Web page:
Ultimately,”marketing” is any medium that provides a positive message or introduction to a product or service. Whether billboards, radio and television advertising, direct mail, internet,or word-of-mouth . Marketing is how you drive sales for your business. The picture to the right is an iconic example of building brand-awareness and sales during the 1930’s. Marketing has always adapted to the moment and utilized new opportunities to increase sales. Translations from the walls of Pompeii have shown taverns and merchants eagerly promoted themselves by scrawling messages on walls throughout the city. Marketing is not new — but it is ever-adapting.
Marketing & New Technologies
In A Christmas Story, Ralphie eagerly awaits delivery of his Little Orphan Annie decoder ring. Upon its arrival he carefully writes each number so he can “read” Annie’s special message. As he anxiously translates, he discovers the message reads, “Drink More Ovaltine”.
Ralphie may have been disappointed, anticipated something more secret, but Ovaltine’s marketing fully utilized the technology available. They sponsored the radio program, were featured within the program, gave away decoder rings by simply sending in the foil top from a can of Ovaltine, and advertised in the Little Orphan Annie comic books. Ovaltine was the “must-have” product for children. If for no other reason than to get the premiums.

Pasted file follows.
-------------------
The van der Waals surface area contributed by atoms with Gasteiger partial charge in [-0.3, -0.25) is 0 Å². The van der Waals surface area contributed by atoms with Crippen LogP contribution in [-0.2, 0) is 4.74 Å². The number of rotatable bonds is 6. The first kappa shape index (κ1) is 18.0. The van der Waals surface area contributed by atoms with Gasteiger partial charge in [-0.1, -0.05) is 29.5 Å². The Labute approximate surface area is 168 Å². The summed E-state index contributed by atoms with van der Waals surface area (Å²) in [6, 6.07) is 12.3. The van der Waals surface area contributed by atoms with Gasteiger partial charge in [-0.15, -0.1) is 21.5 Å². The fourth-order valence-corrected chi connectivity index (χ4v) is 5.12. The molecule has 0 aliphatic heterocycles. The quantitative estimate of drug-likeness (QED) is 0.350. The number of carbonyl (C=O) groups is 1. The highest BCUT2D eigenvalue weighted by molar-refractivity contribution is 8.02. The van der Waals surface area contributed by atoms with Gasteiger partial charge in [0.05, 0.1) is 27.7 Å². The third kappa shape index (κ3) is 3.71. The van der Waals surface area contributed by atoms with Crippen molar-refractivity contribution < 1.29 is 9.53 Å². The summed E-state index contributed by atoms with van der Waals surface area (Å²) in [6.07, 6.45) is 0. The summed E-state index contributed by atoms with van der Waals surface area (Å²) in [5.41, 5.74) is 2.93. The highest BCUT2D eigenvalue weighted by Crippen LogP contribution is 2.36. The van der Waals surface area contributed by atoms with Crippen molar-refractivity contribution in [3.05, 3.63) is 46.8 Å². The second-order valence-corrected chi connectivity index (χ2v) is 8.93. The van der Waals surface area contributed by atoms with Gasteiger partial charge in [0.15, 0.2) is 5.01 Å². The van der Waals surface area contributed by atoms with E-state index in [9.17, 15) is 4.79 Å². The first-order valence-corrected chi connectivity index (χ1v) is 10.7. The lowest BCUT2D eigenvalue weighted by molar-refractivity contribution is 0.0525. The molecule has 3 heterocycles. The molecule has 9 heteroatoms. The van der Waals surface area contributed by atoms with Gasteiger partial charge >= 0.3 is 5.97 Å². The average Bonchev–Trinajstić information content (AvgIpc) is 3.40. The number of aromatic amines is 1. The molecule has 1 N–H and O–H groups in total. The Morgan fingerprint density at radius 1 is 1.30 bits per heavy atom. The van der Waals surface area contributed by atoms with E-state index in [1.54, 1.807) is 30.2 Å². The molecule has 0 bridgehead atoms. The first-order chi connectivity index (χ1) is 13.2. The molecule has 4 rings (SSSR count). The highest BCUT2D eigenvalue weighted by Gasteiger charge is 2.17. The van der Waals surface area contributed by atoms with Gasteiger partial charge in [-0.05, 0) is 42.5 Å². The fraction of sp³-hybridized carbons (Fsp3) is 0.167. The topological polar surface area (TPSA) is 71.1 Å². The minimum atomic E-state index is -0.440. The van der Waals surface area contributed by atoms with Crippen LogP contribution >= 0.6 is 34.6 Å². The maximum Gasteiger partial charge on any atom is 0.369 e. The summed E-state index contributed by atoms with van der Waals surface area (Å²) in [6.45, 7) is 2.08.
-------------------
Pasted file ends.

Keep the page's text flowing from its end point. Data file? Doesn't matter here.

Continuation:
Adapting to New Technology
Ovaltine’s marketing team recognized keeping their message in front of children, and mothers, was the best way to maintain and increase sales.
As radio programs were replaced by television, Ovaltine recognized the need to adapt to the new entertainment medium. Ovaltine advertising could be found during children’s programming, daytime television, and family-friendly programs.
Even in today’s changing technology, you can still find Ovaltine. A Google search of Ovaltine produced 368,000 results in .17 seconds. Go to any blog talking about Ovaltine and you’ll find a banner ad or Google Adwords selling or promoting Ovaltine. They didn’t leave advertising, they just adapted their message to use new technology.
The Rice Garden and Branding
The Rice Garden is virtually invisible. A search of “Chinese in South Jordan” did not yield any listings for The Rice Garden, but nearly 10 for Panda Express. A direct search of www.thericegarden.com showed the nearest location as West Valley City, nearly 8 miles from South Jordan, although there is a location directly in South Jordan. A search of “the rice garden South Jordan” yields results, but it does not say it is located within the Smith’s Grocery. This is not effective with an independent Chinese restaurant two doors down. A customer specifically looking for The Rice Garden in South Jordan is more likely to go to a competitor based upon the lack of exterior signage or specific location details.
In .21 seconds, only 29,400 results for The Rice Garden were found on Google. The first two were from www.thericegarden.com
— two competing websites from the same company. The fifth listing was from www.yelp.com
from a customer review that stated,
“At the Rice Garden, I always know that there will be a line at Rice Garden, the food will be OKAY (at best), and there will be snot-mouthed rude people . . .”
This is from “above the fold”, the first thing people see just from the search for “The Rice Garden”.
The sixth is www.ricegardensettlement.com, a website for the class-action settlement for an unsolicited fax campaign.
During a visit to a local Rice Garden, the only visible advertising was a sandwich board located outside the entrance of the supermarket, and it doesn’t say much.
Creating Brand-Awareness for The Rice Garden